For Whom the Bells Toll

Not for Adam Lanza—or his mother.

Crime scene tape remains outside Nancy Lanza's Sandy Hook Village home in Newtown, Connecticut December 18, 2012.
Crime scene tape hangs outside Nancy Lanza’s home in Newtown, Conn., in December 2012. Is her death not worthy of mourning?

Photo by Lucas Jackson/Reuters

This Saturday, all houses of worship in Connecticut will ring their bells 26 times—once, at the behest of the governor, for each victim of the Sandy Hook shooting. But 28 people died in the massacre: 20 students, 6 teachers, the shooter’s mother, and the shooter himself. Why will the bells fall silent two tolls short?

The fraught and complex question of honoring the perpetrator of a mass atrocity along with its victims has long troubled such memorials. The 15 crosses erected to commemorate the victims of Columbine—including two for the shooters—were quickly reduced to 13, then to none at all. Following the tragedy at Virginia Tech, students gathered 33 stones as a makeshift memorial, but the stone representing the shooter was later removed. And on Saturday, the commemorative tolls will leave out not just Adam Lanza but also his mother, who died at his hands but who has posthumously been assigned some share of the blame.

It’s easy to understand the reasoning behind excluding a killer. In the aftermath of a tragedy, the shooter becomes the villain. And his family members become the accomplices. The families of the Columbine victims sued the families of the shooters, claiming they should have seen it coming, and won a settlement. In Newtown, after all, it was Lanza’s mother who bought the guns he used. But she didn’t just enable her deeply disturbed son. She was his first victim, shot to death in her bed, and it’s dishonest and unhealthy to simplify the grieving process by depriving her of her proper remembrance. 

Whatever blame people assign to Nancy Lanza, Adam Lanza is the one who fired the bullets: first at his mother, then at the schoolhouse, then at himself. His act, the standard narrative suggests, was one of crazed retribution, then malice, then cowardice. Lanza never deserved to live, and so of course he clearly deserved to die. And now that he is dead, the argument goes, his memory shouldn’t be commemorated: It should be cursed.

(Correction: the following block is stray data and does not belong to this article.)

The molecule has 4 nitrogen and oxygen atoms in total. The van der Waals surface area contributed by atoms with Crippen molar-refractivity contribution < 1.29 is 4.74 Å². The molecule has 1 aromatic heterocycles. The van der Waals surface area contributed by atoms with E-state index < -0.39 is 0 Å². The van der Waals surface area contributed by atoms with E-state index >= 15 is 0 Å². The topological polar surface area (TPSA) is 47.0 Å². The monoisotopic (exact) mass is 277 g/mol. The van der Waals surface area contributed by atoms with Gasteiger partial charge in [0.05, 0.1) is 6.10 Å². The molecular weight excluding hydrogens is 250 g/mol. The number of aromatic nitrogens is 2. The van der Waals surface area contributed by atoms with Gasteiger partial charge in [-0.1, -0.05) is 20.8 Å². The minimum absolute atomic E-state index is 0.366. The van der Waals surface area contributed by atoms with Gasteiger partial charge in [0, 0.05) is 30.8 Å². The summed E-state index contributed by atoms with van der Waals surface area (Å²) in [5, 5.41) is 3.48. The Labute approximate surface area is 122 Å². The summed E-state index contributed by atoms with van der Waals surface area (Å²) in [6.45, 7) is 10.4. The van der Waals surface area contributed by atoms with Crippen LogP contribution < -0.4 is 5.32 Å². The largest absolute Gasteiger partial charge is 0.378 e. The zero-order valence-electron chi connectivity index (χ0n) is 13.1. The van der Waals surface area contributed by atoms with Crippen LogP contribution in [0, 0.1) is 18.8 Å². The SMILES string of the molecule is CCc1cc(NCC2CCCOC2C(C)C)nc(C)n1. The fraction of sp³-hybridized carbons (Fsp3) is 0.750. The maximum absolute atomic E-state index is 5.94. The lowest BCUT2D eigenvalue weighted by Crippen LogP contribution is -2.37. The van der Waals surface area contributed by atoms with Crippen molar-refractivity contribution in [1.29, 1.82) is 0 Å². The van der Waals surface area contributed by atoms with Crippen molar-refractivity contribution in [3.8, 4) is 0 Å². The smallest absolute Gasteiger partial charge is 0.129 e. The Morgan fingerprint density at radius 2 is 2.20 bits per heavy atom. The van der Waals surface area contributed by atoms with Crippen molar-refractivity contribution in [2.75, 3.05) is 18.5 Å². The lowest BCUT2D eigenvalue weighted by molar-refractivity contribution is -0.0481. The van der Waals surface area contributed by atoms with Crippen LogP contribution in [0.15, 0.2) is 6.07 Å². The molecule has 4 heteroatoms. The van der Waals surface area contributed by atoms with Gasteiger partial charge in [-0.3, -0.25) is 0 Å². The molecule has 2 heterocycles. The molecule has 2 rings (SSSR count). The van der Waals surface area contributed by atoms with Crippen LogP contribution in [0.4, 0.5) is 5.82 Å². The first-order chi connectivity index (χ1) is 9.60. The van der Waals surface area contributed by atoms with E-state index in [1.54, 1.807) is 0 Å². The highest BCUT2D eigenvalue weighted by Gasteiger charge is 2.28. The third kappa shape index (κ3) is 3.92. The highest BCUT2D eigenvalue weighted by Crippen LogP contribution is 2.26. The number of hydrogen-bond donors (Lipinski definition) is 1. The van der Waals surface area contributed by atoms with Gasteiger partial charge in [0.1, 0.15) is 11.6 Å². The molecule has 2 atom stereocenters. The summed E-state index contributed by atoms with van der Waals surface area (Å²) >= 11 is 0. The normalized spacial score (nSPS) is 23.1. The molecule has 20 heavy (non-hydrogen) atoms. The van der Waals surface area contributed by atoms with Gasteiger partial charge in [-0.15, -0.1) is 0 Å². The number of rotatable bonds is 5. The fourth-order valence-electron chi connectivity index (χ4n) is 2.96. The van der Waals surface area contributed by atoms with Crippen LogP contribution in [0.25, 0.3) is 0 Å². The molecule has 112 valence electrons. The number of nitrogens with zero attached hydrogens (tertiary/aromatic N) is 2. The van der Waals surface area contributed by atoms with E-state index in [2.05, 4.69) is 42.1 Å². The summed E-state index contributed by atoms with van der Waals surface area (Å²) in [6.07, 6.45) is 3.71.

This notion has an obvious appeal. Anyone who subscribes to it has every right to do so. But as attractive as the black-and-white picture of villain versus victims may be, it sells our humanity short. Painful though it may be to acknowledge, Adam Lanza and his mother were humans, every bit as much as the other victims were. It is Newtown’s tragedy—and the world’s—that those beautiful children and devoted teachers had their humanity extinguished so soon before their time. But it helps no one to pretend that the tortured 20-year-old at the other end of the rifle—and his mother, also killed that day—was not, in some fundamental respect, every bit as much human.

According to the typical argument, if Lanza was human, he was a deeply evil one, a hideous scourge who deserves no sympathy. But that’s not quite right, either. Looking at the pictures of those 20 children, thinking about the unspeakable atrocities that occurred inside that building, I don’t see an act of evil. I see an act of pure chaos, of psychotic horror unleashed on those least able to defend themselves. It’s tempting to call this evil—but “evil” implies some reasoning behind the action, some motive, some comprehension of the awful pain inflicted on the innocent.

There is nothing to comprehend about Sandy Hook. There is no sense, no logic in a mass shooting. The usual rules of human behavior simply don’t apply. There is no reason to those five minutes of brutality. There is only the total darkness of a mind gone mad. We can look at the pictures and read the transcripts, study the warning signs and debate the responses, but there is no understanding of what happened one year ago. It was an inhuman act, committed by a human.

That is the paradox of the two silent tolls, of the two missing crosses, of the one absent stone. That is the heart of the struggle between anger and forgiveness. It is up to us, in the wake of such meaningless pain, to assert our own humanity, to reject the grim allure of nihilism, to rise above the chaos. As we mourn the lives senselessly destroyed in Newtown, we should keep in mind the common humanity that commands us to grieve for those we do not know and never will. At some point in time, Adam Lanza shared that humanity. That he lost it is a tragedy for us all.